So, as the development goes on, and more data from the development corpus are brought to the attention on the developer’s radar, more rules are developed to cover more and more phenomena, much like silkworms eating mulberry leaves. This is incremental enhancement fairly typical of software development cycles for new releases. Most of the time, newly developed rules will overlap with existing rules, but their logical OR points to an enlarged conquered territory. It is hard work, but recall gradually, and naturally, picks up with time while maintaining precision until it hits long tail with diminishing returns.
There are two caveats which are worth discussing for people who are curious about this “seasoned” school of grammar engineering.
First, not all rules are equal. A non-toy rule system often provides mechanism to help organize rules in a hierarchy for better quality as well as easier maintenance: after all, a grammar hard to understand and difficult to maintain has little prospect for debugging and incremental enhancement. Typically, a grammar has some general rules at the top which serve as default and cover the majority of phenomena well but make mistakes in the exceptions which are not rare in natural language. As is known to all, naturally language is such a monster that almost no rules are without exceptions. Remember in high school grammar class, our teacher used to teach us grammar rules. For example, one rule says that a bare verb cannot be used as predicate with third person singular subject, which should agree with the predicate in person and number by adding -s to the verb: hence, She leaves instead of *She leave. But soon we found exceptions in sentences like The teacher demanded that she leave. This exception to the original rule only occurs in object clauses following certain main clause verbs such as demand, theoretically labeled by linguists as subjunctive mood. This more restricted rule needs to work with the more general rule to result in a better formulated grammar.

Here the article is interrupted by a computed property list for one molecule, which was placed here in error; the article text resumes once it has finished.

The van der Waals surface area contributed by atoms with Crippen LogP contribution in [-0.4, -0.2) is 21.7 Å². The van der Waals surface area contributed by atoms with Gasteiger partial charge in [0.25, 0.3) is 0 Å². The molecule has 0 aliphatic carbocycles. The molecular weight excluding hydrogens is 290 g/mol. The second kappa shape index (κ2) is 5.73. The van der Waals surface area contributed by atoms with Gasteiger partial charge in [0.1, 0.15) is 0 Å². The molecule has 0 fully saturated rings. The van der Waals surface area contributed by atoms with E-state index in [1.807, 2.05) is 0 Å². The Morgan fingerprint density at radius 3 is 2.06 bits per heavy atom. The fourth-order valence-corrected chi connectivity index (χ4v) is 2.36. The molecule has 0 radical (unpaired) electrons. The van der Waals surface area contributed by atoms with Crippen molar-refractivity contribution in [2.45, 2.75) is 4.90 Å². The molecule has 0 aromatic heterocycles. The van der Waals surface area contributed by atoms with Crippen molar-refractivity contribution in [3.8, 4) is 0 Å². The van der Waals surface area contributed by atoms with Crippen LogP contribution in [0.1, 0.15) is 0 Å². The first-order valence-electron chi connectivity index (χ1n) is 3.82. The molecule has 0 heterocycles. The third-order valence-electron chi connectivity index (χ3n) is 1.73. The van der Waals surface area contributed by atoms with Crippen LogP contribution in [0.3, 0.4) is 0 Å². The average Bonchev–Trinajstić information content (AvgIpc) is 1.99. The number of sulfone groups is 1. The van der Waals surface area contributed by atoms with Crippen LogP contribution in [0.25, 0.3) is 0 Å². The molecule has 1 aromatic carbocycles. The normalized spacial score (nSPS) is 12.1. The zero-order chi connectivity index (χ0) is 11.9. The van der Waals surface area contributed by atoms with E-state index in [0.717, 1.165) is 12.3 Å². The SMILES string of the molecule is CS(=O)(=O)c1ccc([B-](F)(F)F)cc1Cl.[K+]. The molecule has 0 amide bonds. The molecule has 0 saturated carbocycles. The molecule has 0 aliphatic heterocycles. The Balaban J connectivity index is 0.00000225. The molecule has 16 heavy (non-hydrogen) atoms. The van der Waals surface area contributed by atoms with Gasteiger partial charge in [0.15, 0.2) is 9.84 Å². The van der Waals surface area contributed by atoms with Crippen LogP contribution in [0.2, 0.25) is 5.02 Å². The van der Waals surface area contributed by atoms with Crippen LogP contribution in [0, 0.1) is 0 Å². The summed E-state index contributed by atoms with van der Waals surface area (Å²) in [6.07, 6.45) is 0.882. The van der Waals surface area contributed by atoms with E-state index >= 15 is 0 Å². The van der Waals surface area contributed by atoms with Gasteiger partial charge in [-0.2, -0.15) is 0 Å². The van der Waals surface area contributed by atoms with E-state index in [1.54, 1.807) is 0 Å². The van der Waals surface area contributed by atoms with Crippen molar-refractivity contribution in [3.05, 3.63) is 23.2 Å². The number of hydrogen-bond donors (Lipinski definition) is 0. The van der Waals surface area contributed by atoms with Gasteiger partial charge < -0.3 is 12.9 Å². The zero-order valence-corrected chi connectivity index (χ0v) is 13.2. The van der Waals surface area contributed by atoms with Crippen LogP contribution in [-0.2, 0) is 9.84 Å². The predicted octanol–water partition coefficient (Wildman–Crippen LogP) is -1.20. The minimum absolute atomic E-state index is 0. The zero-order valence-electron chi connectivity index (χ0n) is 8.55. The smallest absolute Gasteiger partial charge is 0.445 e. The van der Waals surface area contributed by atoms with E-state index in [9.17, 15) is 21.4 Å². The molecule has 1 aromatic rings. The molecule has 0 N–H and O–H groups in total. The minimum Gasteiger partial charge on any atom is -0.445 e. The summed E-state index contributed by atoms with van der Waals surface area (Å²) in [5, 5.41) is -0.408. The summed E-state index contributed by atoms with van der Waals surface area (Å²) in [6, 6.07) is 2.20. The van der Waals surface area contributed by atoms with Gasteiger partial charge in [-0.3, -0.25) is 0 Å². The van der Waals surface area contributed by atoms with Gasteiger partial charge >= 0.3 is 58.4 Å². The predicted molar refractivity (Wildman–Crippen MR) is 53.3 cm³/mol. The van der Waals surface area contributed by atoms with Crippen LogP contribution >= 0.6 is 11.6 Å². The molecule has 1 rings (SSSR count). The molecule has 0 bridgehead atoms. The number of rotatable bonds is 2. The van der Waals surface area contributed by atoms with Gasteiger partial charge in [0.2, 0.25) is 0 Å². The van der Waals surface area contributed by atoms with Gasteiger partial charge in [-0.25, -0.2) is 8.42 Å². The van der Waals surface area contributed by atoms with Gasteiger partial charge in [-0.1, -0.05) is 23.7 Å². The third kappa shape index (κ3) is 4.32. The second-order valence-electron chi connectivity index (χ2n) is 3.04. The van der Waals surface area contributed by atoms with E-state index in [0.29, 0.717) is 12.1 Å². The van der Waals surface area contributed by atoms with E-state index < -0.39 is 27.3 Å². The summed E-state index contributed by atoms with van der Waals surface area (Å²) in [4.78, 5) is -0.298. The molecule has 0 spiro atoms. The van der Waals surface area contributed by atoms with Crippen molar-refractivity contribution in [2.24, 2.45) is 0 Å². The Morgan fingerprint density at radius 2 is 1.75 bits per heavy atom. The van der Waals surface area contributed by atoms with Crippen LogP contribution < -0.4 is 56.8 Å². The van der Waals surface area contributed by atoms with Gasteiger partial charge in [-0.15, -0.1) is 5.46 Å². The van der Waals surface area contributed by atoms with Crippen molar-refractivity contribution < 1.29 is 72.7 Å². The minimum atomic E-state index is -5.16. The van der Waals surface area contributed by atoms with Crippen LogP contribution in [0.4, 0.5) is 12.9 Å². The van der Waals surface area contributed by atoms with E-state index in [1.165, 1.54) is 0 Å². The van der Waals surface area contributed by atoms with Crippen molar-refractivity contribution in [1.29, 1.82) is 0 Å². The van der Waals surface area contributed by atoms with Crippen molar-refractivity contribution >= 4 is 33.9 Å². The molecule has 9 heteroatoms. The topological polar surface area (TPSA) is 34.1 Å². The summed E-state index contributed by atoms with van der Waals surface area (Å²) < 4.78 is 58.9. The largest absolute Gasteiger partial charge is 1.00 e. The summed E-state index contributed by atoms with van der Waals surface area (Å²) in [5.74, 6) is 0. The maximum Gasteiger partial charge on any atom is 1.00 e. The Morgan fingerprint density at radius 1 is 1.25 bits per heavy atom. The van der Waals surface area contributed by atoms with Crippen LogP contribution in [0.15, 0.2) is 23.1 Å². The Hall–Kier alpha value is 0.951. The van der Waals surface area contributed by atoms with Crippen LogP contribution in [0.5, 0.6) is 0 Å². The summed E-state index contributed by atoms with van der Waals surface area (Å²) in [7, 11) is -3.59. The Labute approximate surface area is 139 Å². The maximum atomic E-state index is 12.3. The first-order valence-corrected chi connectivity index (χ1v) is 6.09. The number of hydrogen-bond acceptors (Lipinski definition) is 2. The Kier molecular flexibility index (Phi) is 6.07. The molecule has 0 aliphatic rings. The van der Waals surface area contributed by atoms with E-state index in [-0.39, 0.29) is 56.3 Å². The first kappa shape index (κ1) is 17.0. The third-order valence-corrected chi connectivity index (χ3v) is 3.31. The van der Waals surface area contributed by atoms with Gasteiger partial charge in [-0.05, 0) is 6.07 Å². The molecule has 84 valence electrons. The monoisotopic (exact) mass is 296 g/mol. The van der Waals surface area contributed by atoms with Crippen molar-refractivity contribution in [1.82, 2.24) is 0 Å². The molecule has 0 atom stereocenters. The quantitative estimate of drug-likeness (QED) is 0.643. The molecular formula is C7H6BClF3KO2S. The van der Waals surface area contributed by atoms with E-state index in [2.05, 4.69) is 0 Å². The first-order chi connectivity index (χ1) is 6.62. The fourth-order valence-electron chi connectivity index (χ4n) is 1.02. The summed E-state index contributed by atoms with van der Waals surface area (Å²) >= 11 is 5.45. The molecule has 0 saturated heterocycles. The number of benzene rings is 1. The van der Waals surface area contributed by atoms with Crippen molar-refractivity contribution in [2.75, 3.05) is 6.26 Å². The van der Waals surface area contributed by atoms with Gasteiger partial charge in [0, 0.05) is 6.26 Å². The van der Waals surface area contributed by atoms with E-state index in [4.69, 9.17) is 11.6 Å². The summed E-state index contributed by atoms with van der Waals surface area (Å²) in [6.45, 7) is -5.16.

Likewise, in building a computational grammar for automatic parsing or other NLP tasks, we need to handle a spectrum of rules with different degrees of generalizations in achieving good data quality for a balanced precision and recall. Rather than adding more and more restrictions to make a general rule not to overkill the exceptions, it is more elegant and practical to organize the rules in a hierarchy so the general rules are only applied as default after more specific rules are tried, or equivalently, specific rules are applied to overturn or correct the results of general rules. Thus, most real life formalisms are equipped with hierarchy mechanism to help linguists develop computational grammars to model the human linguistic capability in language analysis and understanding.
The second point that relates to the topic of recall of a rule system is so significant but often neglected that it cannot be over-emphasized and it calls for a separate writing in itself. I will only present a concise conclusion here. It relates to multiple levels of parsing that can significantly enhance recall for both parsing and parsing-supported NLP applications. In a multi-level rule system, each level is one module of the system, involving a grammar. Lower levels of grammars help build local structures (e.g. basic Noun Phrase), performing shallow parsing. System thus designed are not only good for modularized engineering, but also great for recall because shallow parsing shortens the distance of words that hold syntactic relations (including long distance relations) and lower level linguistic constructions clear the way for generalization by high level rules in covering linguistic phenomena.
In summary, a parser based on grammar engineering can reach very high precision and there are proven effective ways of enhancing its recall. High recall can be achieved if enough time and expertise are invested in its development. In case of parsing, as shown by test results, our seasoned English parser is good at both precision (96% vs. SyntaxNet 94%) and recall (94% vs. SyntaxNet 95%, only 1 percentage point lower than SyntaxNet) in news genre, and with regards to social media, our parser is robust enough to beat SyntaxNet in both precision (89% vs. SyntaxNet 60%) and recall (72% vs. SyntaxNet 70%).
Is Google SyntaxNet Really the World’s Most Accurate Parser?
It is untrue that Google SyntaxNet is the “world’s most accurate parser”
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Pros and Cons of Two Approaches: Machine Learning vs Grammar Engineering
Pride and Prejudice of NLP Main Stream
On Hand-crafted Myth and Knowledge Bottleneck
Domain portability myth in natural language processing
Introduction of Netbase NLP Core Engine
Overview of Natural Language Processing
Dr. Wei Li’s English Blog on NLP